The Epiphany of the Lord – 3 January 2021

Is 60:1-6; Eph 3:2-3,5-6; Matt 2:1-12


Today, the Church celebrates the feast of the Epiphany. In the eyes of the commercial world, the celebration of the feast of Christmas is simply over, given that work and schools are resuming tomorrow. But this is not the case with the church. The Christmas season continues today with the celebration of the feast of Epiphany: the manifestation of Jesus to the pagan world. Today, Jesus reveals himself to non-believers. This is the second phase of the Christmas season. Next Sunday, we shall be celebrating the Feast of the Baptism of the Lord. That will mark the conclusion of the Christmas season.


At Christmas, we celebrate the mystery of the Word-made-flesh, Jesus Christ who is TRUE GOD AND TRUE MAN. On New Year’s Day, we celebrate the mystery of Jesus, born of Mary, yet he is the SON OF GOD. The Jesus, is truly the SON OF GOD AND SON OF MARY. Today, on the Epiphany of the Lord, we celebrate the truth that this Jesus is THE KING AND THE LIGHT TO ALL NATIONS, not only to the people of Israel. Here, we recall the prophesy of Simeon about the child Jesus: “Lord, not let your servant depart in peace, according to your word; for my eyes have seen your salvation which you have prepared in the presence of all peoples, a light for revelation to the Gentiles” (Lk 2:29-32) Of Him, the prophet Isaiah says in the 1st reading of today: “… upon you the LORD shines, and over you appears his glory. Nations shall walk by your light, and kings by your shining radiance” (Is 60:2-3).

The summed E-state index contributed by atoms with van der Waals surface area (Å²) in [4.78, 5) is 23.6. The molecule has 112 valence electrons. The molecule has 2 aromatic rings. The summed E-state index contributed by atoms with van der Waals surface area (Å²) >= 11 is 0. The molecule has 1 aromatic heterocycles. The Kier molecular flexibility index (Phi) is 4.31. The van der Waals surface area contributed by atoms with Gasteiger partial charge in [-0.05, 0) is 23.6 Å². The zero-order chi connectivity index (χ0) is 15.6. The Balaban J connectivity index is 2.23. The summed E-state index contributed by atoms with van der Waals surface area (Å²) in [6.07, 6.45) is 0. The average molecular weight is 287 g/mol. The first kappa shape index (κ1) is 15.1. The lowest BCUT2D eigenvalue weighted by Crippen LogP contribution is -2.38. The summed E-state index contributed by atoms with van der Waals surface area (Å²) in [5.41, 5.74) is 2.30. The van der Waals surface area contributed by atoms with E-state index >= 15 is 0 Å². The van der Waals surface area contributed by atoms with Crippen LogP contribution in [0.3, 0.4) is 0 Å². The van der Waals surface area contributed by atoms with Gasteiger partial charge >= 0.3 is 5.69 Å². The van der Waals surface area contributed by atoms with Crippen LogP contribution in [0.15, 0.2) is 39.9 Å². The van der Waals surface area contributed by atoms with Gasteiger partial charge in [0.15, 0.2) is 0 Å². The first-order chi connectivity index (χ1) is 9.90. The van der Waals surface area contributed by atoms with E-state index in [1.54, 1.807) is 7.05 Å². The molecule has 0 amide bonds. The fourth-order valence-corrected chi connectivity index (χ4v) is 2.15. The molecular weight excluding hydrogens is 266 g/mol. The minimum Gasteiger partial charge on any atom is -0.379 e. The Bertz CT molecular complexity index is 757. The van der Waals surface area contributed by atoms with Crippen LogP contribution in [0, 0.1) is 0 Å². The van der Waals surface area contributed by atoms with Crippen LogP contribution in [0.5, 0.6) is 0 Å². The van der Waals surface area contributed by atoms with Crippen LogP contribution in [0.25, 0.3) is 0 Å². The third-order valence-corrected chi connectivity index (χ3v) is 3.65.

The word Epiphany, from its Greek origin means “manifestation” or “appearance”. It is derived from a verb meaning “to appear”. In the book of 2 Maccabees, the word is used of a manifestation of the God of Israel (2 Maccabees 15:27). In the New Testament, the word is used in 2 Timothy 1:10 to refer either to the birth of Christ or to his appearance after his resurrection. It is also used five times to refer to the Second Coming of Christ.

As we can see in the gospel reading above, the visit of the magi takes center stage in today’s liturgy of the word. In our reflection of today, we shall, therefore, concentrate on this prophetic narrative that anticipates the future rejection of Jesus by Israel and his acceptance by the Gentiles, people considered to be outside the nation of Israel.


In oriental literature, a magus is “an oriental priest learned in the esoteric arts including astrology and the interpretation of dreams.” In view of his in-depth knowledge in astrology and dream interpretation, a magus was also considered to be a “wise man”. As we can see in Matthew 2:1, the astrological aspect of the magi is highlighted. “Where is he who has been born king of the Jews? For we have seen his star in the East, and have come to worship him” (Mt 2:1).

In Old Testament times, the idea of the Jews as God’s Chosen people was interpreted in a way that involved second-class status, and sometimes even rejection of all the other peoples. The concept of divine election fundamentally differentiated the Jew from the Gentile. Jews believed that it was quite impossible to be holy outside Judaism. As a Jew, the individual was a member of the “holy nation” (Exodus 19:6). In this light, the magi in story of Christ’s birth were fundamentally Gentiles. As Gentiles, they belonged to the pagan world and so they were outside the covenant society, pariah and strangers to the Jewish covenant.